Its not fair that the few who do abuse make it difficult for others to even acknowledge they are in pain, stigmatised like a drug addict when they have a ligitimate reason for taking a pain drug. Over here there isn't the problem, or the stigma, i see your intent as being informative, of help and its probably been a bit confronting but please realise you did delve into a touchy subject that by all acounts was unexpected, given the level of pain some here still have to live with. Whats that saying, something about walking in my shoes and then you would understand, its really not surprising, if your confused by the response read the post and put your self in their shoes. Your intent isn't that clear, but I see it!

Its a great subject, meds are not enough sometimes to even touch it, so what do people do? I want to know cause maybe one day soon, i'll need some extra help.

211940 tn?1267881266
I know a lot about chronic pain, my wife has suffered with it for many years.
She has degenerative disc disease, that is working on her spine.
It is literally attacking her spine (vertebrae) from two directions, working it's way down from the top vertebrae (in her neck), and up from her bottom vertebrae (at her tailbone).  Eventually, they will meet in the middle, if you know what I mean.

She also at 55, has had both her knees replaced (both had total loss of cartilage).

She has tried all sorts of pain medicine combination's, from prescription medicines, to (Duragesic - Morphine) patches, spinal epidurals, etc., they all failed.

Believe it or not, the combo she takes now is Tramadol & Tizanidine,

I was taking Percocet & Vicodin, before I lost my health insurance & my prescriptions ran out.

I also had a prescription for Tizanidine.

I have taken Tramadol (with a prescription), in the past, for pain, and it was no better than taking a placebo, it has no affect on my pain, but it works for her.

Usually, she takes her medicines at night, before she goes to sleep, and they
literally "knock her out", she has literally fallen out of bed, several times, that's
how hard it knocks her out.

Her prescriptions are running out too, and she also has no health insurance, at this time.

My wife did fight for Social Security Disability, and finally received it, early last year.
However, she chose not to get Medicare, because I had her on my insurance.
Now that I have no (job) insurance, she has none either.  She was told if she wanted to get it now, she would not actually get it for, at least 5 months.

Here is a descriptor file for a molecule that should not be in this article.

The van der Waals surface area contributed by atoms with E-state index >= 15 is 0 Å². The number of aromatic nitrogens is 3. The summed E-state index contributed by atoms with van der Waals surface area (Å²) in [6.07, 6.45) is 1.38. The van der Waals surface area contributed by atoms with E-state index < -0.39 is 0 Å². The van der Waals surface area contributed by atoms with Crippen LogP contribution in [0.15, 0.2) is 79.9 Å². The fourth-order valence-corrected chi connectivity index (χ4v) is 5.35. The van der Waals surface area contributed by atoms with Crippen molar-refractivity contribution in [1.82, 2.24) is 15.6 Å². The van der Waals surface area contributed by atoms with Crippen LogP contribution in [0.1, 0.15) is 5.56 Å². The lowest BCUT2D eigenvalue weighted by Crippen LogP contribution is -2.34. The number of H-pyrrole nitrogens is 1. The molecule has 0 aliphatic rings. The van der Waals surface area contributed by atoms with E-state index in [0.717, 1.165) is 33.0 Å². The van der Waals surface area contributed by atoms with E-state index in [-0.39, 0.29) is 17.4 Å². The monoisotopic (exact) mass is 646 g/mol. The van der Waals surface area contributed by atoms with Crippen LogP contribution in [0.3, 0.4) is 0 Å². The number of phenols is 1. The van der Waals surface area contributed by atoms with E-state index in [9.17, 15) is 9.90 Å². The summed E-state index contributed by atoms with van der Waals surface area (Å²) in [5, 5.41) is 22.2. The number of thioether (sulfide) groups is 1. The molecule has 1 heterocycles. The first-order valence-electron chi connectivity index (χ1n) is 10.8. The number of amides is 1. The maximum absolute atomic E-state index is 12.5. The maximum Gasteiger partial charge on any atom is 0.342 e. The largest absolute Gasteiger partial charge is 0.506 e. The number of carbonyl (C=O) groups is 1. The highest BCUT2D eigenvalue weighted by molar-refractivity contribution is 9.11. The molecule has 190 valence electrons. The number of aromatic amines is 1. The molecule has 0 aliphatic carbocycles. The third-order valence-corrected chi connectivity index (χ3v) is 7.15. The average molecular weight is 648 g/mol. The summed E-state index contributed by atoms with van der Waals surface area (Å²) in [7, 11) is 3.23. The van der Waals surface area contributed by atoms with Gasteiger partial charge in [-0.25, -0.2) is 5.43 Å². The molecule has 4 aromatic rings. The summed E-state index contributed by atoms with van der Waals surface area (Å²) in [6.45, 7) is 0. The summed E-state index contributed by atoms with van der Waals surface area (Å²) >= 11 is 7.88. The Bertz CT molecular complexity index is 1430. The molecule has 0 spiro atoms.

Many nights, I feel guilty telling her about my pain, because I feel she is in a lot more pain than I am, and has been for a very long time.

She simply tells me, it's two different kinds of pain, and not to try to compare the two.

I can tell you that taking OTCs, like acetaminophen & ibuprofen, barely take the edge off the pain.  However, I do not take acetaminophen, because of my NASH (liver damage).

I don't know if any of you watch the TV Show (on Fox), called "House".
If you do, what I say will make sense, (if you don't it may not).

The fictional Dr. House, lost his right thigh muscle (due to muscle death), so he walks with a cane and is in excruciating pain, chronic pain.

Well, the fictional Dr. House, takes Vicodin (lots of it), for his chronic pain.

However, his "friends" (also fellow doctors, fictional of course) are worried that he
has become "addicted" to the Vicodin.

Hello, he has "chronic pain", by definition, pain that will never go away.

What are we taught about pain, when you have it, take something that gives you

Dr. House's friends, try to get him, to get off of the Vicodin, because he is addicted.

This makes both my wife and I wonder, what are they thinking, what is their reasoning?

If he has chronic pain, then he must take medicine, for the relief of said pain.

Yet, when he does take (prescription) medicine, for the relief of his chronic pain,
they worry about him becoming addicted to "pain killers"?

What a "catch 22" or "D & D" situation?

Have chronic pain, take a prescription pain medicine, however if you continue
taking it, you may become addicted (to it's pain relieving effect), therefore
since you are addicted (to the pain relieving medicine) you should stop taking
said prescription medicine.

Dr. House, just can't win. He has chronic pain (that will never go away) and therefore
needs relief with prescription pain relief medicine.

This scenario, I just do NOT understand, but that's me.  If I have chronic pain, then I deserve to take whatever prescription pain relief medicine, that relieves the pain!
667078 tn?1316000935

I value your insights.

I am sorry for you and your wife's situation both sound hard.

I went two years with no medical care or medications because we had no insurance.

Pain is one of the most complicated parts of medicine. It is an individual thing.